Get pumped for spring with the North Shore Mountain Bike Association
Feeling pumped about the prospect of some spring bike action? The North Shore Mountain Bike Association has just the thing: the pump track. This freshly constructed wooden bike track debuted at the recent Outdoor Adventure and Travel Show at B.C. Place Stadium, where the NSMBA held its annual bike sale. Over the past five years, the swap has become the 3,400-member club’s major fundraiser, the biggest event of its kind in Canada.
Together with mountain-bike exponents Darren Butler and Kelli Sherbinin of local company Endless Biking, NSMBA president Dan Gronross described the dynamics of the track to the Georgia Straight. The tennis-court-sized oval features banked corners at each end and undulating straightaways along both sides. “It’s like a perpetual-motion machine,” Gronross said. “Once you start riding, the whole point is you don’t have to pedal. Simply push down on your handlebars on the back side of the whoops [a series of wavelike formations] to carry your speed around the track. There’s no chance of hurting yourself because you’re always riding at ground level.”
Watching a dozen cyclists at a time whirl effortlessly around the pump track proved popular with crowds at the show. Pumping was a hit with riders of all ages and abilities, including professionals such as Wade Simmons, who is widely credited with introducing freeride mountain biking to the world in the 1990s. “We couldn’t peel him off the track,” Gronross said, beaming.
Sherbinin and Butler are no strangers to riding, guiding, or building bike tracks and parks. This winter, while Sherbinin taught trail-building techniques at Capilano College’s Sunshine Coast outdoors campus as part of the recently inaugurated Mountain Bike Operations Certificate program, Butler handled the design and construction of the pump track. “The skill of young rippers never ceases to amaze me,” Butler said as he pointed out how effortlessly a group of teenagers launched themselves off a lattice of teeter-totters, ramps, and towering “stunts” erected nearby. Sherbinin concurred: “Something very exciting is happening here right now. A lot of my students from the program are helping as volunteers. We’re drawing all the different threads of the bike community together.”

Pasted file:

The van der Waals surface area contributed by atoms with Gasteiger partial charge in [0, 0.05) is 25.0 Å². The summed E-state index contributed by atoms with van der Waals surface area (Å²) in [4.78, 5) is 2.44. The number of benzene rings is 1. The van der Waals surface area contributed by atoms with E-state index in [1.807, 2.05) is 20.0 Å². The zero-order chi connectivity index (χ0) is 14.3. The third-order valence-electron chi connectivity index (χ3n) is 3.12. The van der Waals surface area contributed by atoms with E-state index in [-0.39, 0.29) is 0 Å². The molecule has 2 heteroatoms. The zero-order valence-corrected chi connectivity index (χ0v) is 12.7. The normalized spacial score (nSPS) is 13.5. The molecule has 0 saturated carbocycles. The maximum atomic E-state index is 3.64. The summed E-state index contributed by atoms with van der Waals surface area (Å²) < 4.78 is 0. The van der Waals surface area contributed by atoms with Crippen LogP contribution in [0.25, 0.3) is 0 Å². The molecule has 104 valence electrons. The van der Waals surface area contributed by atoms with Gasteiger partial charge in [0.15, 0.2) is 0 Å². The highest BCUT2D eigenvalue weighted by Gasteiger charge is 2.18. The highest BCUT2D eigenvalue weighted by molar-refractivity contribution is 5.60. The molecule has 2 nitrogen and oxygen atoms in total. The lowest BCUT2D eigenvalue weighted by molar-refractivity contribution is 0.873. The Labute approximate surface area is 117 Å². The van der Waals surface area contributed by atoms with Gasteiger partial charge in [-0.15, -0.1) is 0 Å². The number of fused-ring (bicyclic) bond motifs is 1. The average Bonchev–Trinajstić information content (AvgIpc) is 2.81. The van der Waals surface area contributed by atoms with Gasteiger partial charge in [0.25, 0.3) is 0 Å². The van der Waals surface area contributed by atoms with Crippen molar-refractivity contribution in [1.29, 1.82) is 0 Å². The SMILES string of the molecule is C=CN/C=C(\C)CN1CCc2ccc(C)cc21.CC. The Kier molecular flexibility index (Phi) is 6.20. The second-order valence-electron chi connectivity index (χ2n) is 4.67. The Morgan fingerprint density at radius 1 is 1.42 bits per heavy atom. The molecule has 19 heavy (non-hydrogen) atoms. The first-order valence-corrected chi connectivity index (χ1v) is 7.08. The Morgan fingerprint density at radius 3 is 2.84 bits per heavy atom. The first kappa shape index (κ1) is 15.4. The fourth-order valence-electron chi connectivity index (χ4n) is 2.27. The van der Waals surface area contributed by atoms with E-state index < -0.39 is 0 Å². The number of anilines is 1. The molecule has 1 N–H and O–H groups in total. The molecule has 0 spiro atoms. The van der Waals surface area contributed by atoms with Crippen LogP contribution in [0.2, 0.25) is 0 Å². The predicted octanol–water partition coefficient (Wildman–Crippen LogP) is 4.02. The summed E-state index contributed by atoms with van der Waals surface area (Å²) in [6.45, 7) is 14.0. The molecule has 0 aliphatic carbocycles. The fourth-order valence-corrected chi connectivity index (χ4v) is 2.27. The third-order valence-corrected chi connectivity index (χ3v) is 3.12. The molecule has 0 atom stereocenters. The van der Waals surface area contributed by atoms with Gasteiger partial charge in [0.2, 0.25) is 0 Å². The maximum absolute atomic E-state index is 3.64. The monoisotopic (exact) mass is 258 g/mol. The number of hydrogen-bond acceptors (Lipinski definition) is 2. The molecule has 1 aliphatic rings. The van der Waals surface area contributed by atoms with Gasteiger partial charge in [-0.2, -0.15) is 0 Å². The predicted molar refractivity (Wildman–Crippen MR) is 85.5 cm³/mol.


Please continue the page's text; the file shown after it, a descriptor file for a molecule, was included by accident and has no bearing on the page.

As pro downhill and freeride competitors, the couple raced in some of the earliest mountain-bike contests at Whistler. “It’s important to change directions every once in a while,” Butler said. “Typically, pump tracks are shaped of dirt. The only other wooden one is in Cleveland.” With more than a little community pride, he pointed out that the NSMBA was only able to achieve this coup thanks to a donation from Gus’ Hardware in Deep Cove, which has also offered to store the bulky track when it’s not in use.
Plans are for the portable structure to be reassembled for this spring and summer’s NSMBA Ripper race series on Mount Seymour and Mount Fromme.
As for the long-term advantages of rolling around the pump track with the ease of a roulette ball, Sherbinin pointed out that riding the track breeds familiarity with techniques suited to North Shore trails and the Whistler Mountain Bike Park, which are “places where you don’t do a lot of pedalling, but mostly stand up on your pedals while navigating through the trees, the same as you would while skiing or snowboarding”.
Along with the pump track, the NSMBA’s current initiatives include the slated completion later this year of the massive Inter-River bike park on the hillside adjacent to Capilano College. With membership up 20 percent over last year, there are plenty more hands to help with projects such as monthly trail-maintenance parties.
By far the loftiest scheme taken on by the NSMBA is the proposed Richard Juryn Memorial Trail. At the Outdoor Adventure show, club director Robin Harvey outlined the status of the plan that will honour the gifted mountain-bike-event organizer who died while kayaking in Howe Sound last October. Just as the Inter-River park’s designer, Jay Hoots, credits Juryn with inspiring that mega bike complex, Harvey points to the memorial trail as another of his dreams. “Richard always wanted to see a trail accessible to all,” the special-events promoter explained. “We expect to make the announcement of where the trail will be located by the end of June. For certain it will tie in with Inter-River.”
In the meantime, Harvey proudly displayed another of the club’s recent accomplishments, a waterproof map of lower Mount Seymour’s elaborate trail network. In addition, with grants from Mountain Equipment Co-op and the TD Friends of the Environment Foundation, the NSMBA has vastly improved signage and markings, including GPS coordinates and search-and-rescue location markers, along the 18 trails covered on the map. Riders, start pumping.